Working in the healthcare field is a rewarding but challenging profession. Not only do healthcare professionals deal with the emotional and mental toll of caring for patients, but they also face a variety of physical risks in their day-to-day activities.
If you work as a healthcare professional, knowing what to watch for can help keep you safe at work.
Back and neck injuries
When you are working as a healthcare professional, you will often find yourself in physically demanding situations. Lifting and moving patients is a part of the job, and this can lead to back and neck injuries. These types of injuries occur when the muscles in your back or neck strain or tear due to overuse or sudden movement. You could also suffer from herniated discs, where the disc between your spinal bones ruptures.
Repetitive stress injuries
Healthcare professionals, especially those in roles such as nursing or physical therapy, perform repetitive tasks throughout their shifts. These tasks, over time, can lead to repetitive stress injuries. Carpal tunnel syndrome, a common example of a repetitive stress injury, occurs when you perform the same hand and wrist movement repeatedly. This can cause pain, numbness and tingling in your hand and arm.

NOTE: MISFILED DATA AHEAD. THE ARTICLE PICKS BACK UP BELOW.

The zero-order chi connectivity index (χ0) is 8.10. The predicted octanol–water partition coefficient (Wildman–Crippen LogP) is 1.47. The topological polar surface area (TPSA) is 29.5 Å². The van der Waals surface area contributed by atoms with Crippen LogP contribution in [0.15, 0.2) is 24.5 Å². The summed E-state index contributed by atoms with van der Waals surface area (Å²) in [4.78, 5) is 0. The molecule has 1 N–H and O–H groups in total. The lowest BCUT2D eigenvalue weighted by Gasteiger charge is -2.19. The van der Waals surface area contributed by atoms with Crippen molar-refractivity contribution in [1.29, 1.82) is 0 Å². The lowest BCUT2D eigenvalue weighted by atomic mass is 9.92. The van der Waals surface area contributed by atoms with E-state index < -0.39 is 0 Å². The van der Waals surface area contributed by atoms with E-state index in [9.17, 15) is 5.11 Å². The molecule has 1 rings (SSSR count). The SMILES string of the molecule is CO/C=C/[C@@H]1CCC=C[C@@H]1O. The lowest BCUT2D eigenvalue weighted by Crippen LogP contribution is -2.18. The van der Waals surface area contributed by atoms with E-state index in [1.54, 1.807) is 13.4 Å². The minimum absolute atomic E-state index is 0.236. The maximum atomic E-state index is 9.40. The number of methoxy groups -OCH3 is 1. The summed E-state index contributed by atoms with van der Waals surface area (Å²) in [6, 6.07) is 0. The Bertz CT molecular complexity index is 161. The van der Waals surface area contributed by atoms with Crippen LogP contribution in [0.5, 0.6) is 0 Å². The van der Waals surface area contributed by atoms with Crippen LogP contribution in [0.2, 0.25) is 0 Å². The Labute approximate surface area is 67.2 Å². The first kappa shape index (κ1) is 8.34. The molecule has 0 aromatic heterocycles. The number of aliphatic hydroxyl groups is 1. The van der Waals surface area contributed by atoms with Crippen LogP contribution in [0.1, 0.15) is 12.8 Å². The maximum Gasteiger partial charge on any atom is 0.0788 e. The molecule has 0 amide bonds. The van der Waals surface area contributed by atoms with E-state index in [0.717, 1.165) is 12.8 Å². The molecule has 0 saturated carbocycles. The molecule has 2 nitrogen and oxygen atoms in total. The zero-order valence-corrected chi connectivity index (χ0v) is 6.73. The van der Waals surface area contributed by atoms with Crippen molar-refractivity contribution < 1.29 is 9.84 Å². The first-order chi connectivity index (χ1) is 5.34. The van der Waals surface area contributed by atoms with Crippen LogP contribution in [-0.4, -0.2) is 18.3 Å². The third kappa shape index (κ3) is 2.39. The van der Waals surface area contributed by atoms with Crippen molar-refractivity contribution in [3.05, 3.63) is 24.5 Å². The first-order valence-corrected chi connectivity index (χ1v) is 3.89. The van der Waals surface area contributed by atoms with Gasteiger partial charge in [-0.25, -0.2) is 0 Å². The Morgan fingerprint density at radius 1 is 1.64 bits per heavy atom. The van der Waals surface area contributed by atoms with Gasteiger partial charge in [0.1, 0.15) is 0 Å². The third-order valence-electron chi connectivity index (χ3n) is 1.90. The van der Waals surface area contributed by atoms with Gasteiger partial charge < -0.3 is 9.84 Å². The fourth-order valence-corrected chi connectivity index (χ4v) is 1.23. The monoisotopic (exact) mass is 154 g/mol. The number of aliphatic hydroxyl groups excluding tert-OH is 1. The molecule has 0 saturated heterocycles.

If you work with needles and other sharp medical tools, you are at risk of needlestick injuries. These injuries can expose you to dangerous bloodborne pathogens, leading to diseases like HIV or hepatitis. The Centers for Disease Control and Prevention estimates that healthcare workers sustain nearly 385,000 needlestick and other sharps-related injuries annually in hospital settings.
Slips, trips and falls
In a fast-paced healthcare environment, spills, clutter and hurried movements can lead to slips, trips and falls. Wet floors, loose carpeting or poorly lit areas can all contribute to these types of accidents. These incidents can result in a variety of injuries, ranging from sprains and fractures to head injuries.
As a healthcare professional, it is important to understand the risks associated with your profession. By recognizing these common injuries, you can take steps to protect yourself and maintain your health, allowing you to continue providing excellent care to your patients.